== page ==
Make it Plain! continued


Michael Eric Dyson steeped himself in philosophy and religion as an undergraduate at a Baptist college and as a doctoral student at Princeton University. But his first encounter with theodicy—this reckoning over why bad things happen to good people—came when he was nine years old and heard the death of Dr. Martin Luther King Jr. announced on the TV news. “I lived in a house in the ghetto of Detroit,” he explains during an interview at his campus office, where a bare-chested Shakur stares down from the wall poster. “We had a balcony upstairs. And I remember being very afraid to go up there. Because I figured if they killed him on a balcony in Memphis—and of course this is a kid’s mind—then they could kill me.”

The death of this gentle icon “made me feel vulnerable,” Dyson adds. “And as I began to learn about King, that issue of social justice and the disjunction between what you get and what you deserve, and why that occurs, certainly was jump-started for me.” Dyson cited King’s messages in a grade-school oratorical contest, which he won. He has been sounding off ever since—not just about King’s misunderstood legacy but about reparations for slavery, notions of “black authenticity,” and U.S. militarism, as well as attitudes toward women, gays, and lesbians in the black church, hip-hop culture, and society at large.

Dyson, who last taught at DePaul University in Chicago, has found many forums to express those views. He’s been a newspaper and magazine columnist; a commentator on CNN, Good Morning America, Oprah, National Public Radio, and Politically Incorrect. He is the author of eight books, including, most recently, Why I Love Black Women and Open Mike. The former, explains Dyson, is “an unabashed love letter to black women, who have been bashed in hip-hop culture, and put down as bitches and hos, and assaulted in the broader culture as well, as welfare queens and mammies and jezebels.” The latter book is a collection of scholarly interviews of Dyson over the past eight years for a variety of publications, addressing philosophy, race, and theory; cultural studies; and theology.

Because of his high-profile image and writings for mainstream audiences, some have questioned Dyson’s status as a true scholar. In Class Notes: Posing as Politics and Other Thoughts on the American Scene, political scientist Adolph Reed criticized Dyson and other black public intellectuals for leaving the “left intellectual ghetto” in order to assume the “status of Black Voice for the American mainstream.”

Dyson says he feels obliged to span both worlds, producing critical scholarly works alongside books and commentaries that are accessible to the broader public. “I didn’t get a Ph.D. to wow people with my esoterica or my ability to engage in a jargon-ridden discourse,” he says. “Although I’ve done quite a bit of that, and I’m capable of deploying those terms. I want to join different discourses and rhetorics—those that concern highfalutin theories of philosophy and identity to those that are concerned about pop culture and how people get along, morally speaking, on a day-to-day basis.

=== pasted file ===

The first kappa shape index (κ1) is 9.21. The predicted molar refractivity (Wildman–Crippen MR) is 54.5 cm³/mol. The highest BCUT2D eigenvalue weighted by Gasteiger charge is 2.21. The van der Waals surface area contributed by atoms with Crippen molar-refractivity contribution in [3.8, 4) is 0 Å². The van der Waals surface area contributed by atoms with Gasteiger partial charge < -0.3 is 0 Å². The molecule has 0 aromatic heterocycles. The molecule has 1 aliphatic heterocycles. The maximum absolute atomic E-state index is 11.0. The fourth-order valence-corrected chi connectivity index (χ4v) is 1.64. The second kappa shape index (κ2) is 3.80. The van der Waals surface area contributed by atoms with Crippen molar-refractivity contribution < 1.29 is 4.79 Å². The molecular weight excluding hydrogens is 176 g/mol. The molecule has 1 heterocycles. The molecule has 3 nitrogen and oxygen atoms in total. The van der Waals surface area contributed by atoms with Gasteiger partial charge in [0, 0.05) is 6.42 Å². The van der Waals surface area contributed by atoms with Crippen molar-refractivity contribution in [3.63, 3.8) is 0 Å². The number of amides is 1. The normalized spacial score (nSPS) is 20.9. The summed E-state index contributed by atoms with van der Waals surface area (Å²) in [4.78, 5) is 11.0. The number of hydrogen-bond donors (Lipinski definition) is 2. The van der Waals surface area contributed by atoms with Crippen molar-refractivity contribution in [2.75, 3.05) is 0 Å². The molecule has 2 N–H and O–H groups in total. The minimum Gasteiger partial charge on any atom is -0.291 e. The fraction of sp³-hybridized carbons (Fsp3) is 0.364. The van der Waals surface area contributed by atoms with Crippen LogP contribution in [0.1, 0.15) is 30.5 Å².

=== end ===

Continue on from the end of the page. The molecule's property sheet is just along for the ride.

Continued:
“You know I’ve got to translate that,” he adds. “I’ve gotta, as they used to say—you know I’m a Baptist preacher—‘Make it plain! Whatcha sayin’ boy? Make it plain!’”

The man who makes it plain occasionally ruffles a few feathers.

“I can’t staaand him.” The voice coming out of Dyson’s mouth—an imitation of one listener on a radio call-in show—seems to represent the elderly black woman in the silk hat in the second pew, who thinks that Dr. Martin Luther King Jr. stood for Integration and Racial Harmony. Period.

Not the King in Dyson’s biography, I May Not Get There With You, who had radical ideas about fighting poverty and spoke out against the war in Vietnam. Not the King who came to the sad conclusion later in his life that most white Americans are unconscious racists. And surely not the King whose sexual foibles and musings on his own mortality gave him anything in common with the gangsta rappers reviled by many of the Civil Rights generation.

The talk-show caller, like several others before her, had not bothered to read Dyson’s book. “So I had to come up with a Jesse Jacksonism,” he says:

If my book you do not read,
Do not attempt to make me bleed.

Dyson is not afraid to tweak icons and institutions—or to tinker with people’s perceptions of historic figures like King.

“King was much more dangerous” than the sanitized images of him that are now used to sell burgers or win votes, he writes. “He is a much more demanding hero, a fiery icon whose hot breath continues to melt plastic portrayals of his social intentions. King meant nothing less than to change the world. He was out to make America behave against its will.”

At a January symposium on King’s legacy, organized by Penn Faculty and Staff Against War on Iraq, Dyson described King as a “critical patriot,” adding, “That meant that he loved his country enough to tell the truth.” Were he alive today, “I think that Martin Luther King Jr. would be opposed to this war,” Dyson said, referring to the possible conflict. The only way a lasting peace can be forged “is by our willingness to forgo the immediacy, the almost orgasmic release of beating up on another country in the name of defending global human rights, when, indeed, right here, the contradictions are ever present.”

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2003 The Pennsylvania Gazette Last modified 02/28/03


“I’m a paid pest. I can’t rest too easy on any tradition or position. I’ve got to challenge them all, and challenge myself, and continue
to grow.”